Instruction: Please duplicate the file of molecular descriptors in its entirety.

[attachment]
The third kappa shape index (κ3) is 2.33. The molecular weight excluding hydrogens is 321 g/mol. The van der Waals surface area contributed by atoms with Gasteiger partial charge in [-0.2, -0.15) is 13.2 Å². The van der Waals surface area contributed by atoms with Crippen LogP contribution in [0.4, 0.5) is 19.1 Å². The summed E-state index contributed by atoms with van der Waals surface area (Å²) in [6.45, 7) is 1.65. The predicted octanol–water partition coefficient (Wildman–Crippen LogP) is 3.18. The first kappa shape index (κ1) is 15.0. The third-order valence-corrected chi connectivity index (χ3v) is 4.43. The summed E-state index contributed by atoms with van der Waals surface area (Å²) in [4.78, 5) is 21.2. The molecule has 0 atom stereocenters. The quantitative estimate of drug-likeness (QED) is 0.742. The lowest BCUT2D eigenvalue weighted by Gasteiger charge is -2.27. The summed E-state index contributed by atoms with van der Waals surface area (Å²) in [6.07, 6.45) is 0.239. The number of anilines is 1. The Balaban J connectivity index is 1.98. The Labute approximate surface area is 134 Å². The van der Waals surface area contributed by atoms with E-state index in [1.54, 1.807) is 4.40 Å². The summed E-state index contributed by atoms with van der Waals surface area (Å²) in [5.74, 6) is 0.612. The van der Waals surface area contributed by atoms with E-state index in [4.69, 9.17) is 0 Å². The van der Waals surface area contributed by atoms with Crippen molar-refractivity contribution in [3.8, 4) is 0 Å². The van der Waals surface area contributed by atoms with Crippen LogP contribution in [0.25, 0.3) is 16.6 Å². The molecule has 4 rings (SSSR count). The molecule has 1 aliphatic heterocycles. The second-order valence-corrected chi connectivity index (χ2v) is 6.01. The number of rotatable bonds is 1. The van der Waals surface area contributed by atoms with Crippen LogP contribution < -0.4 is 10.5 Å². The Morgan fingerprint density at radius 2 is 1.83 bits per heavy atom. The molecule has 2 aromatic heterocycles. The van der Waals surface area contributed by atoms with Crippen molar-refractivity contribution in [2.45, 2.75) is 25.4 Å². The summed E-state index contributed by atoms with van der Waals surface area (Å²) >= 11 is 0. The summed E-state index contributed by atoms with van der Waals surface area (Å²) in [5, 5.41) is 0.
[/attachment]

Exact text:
The third kappa shape index (κ3) is 2.33. The molecular weight excluding hydrogens is 321 g/mol. The van der Waals surface area contributed by atoms with Gasteiger partial charge in [-0.2, -0.15) is 13.2 Å². The van der Waals surface area contributed by atoms with Crippen LogP contribution in [0.4, 0.5) is 19.1 Å². The summed E-state index contributed by atoms with van der Waals surface area (Å²) in [6.45, 7) is 1.65. The predicted octanol–water partition coefficient (Wildman–Crippen LogP) is 3.18. The first kappa shape index (κ1) is 15.0. The third-order valence-corrected chi connectivity index (χ3v) is 4.43. The summed E-state index contributed by atoms with van der Waals surface area (Å²) in [4.78, 5) is 21.2. The molecule has 0 atom stereocenters. The quantitative estimate of drug-likeness (QED) is 0.742. The lowest BCUT2D eigenvalue weighted by Gasteiger charge is -2.27. The summed E-state index contributed by atoms with van der Waals surface area (Å²) in [6.07, 6.45) is 0.239. The number of anilines is 1. The Balaban J connectivity index is 1.98. The Labute approximate surface area is 134 Å². The van der Waals surface area contributed by atoms with E-state index in [1.54, 1.807) is 4.40 Å². The summed E-state index contributed by atoms with van der Waals surface area (Å²) in [5.74, 6) is 0.612. The van der Waals surface area contributed by atoms with E-state index in [4.69, 9.17) is 0 Å². The van der Waals surface area contributed by atoms with Crippen molar-refractivity contribution in [3.8, 4) is 0 Å². The van der Waals surface area contributed by atoms with Crippen LogP contribution in [0.25, 0.3) is 16.6 Å². The molecule has 4 rings (SSSR count). The molecule has 1 aliphatic heterocycles. The second-order valence-corrected chi connectivity index (χ2v) is 6.01. The number of rotatable bonds is 1. The van der Waals surface area contributed by atoms with Crippen LogP contribution < -0.4 is 10.5 Å². The Morgan fingerprint density at radius 2 is 1.83 bits per heavy atom. The molecule has 2 aromatic heterocycles. The van der Waals surface area contributed by atoms with Crippen molar-refractivity contribution in [2.45, 2.75) is 25.4 Å². The summed E-state index contributed by atoms with van der Waals surface area (Å²) >= 11 is 0. The summed E-state index contributed by atoms with van der Waals surface area (Å²) in [5, 5.41) is 0.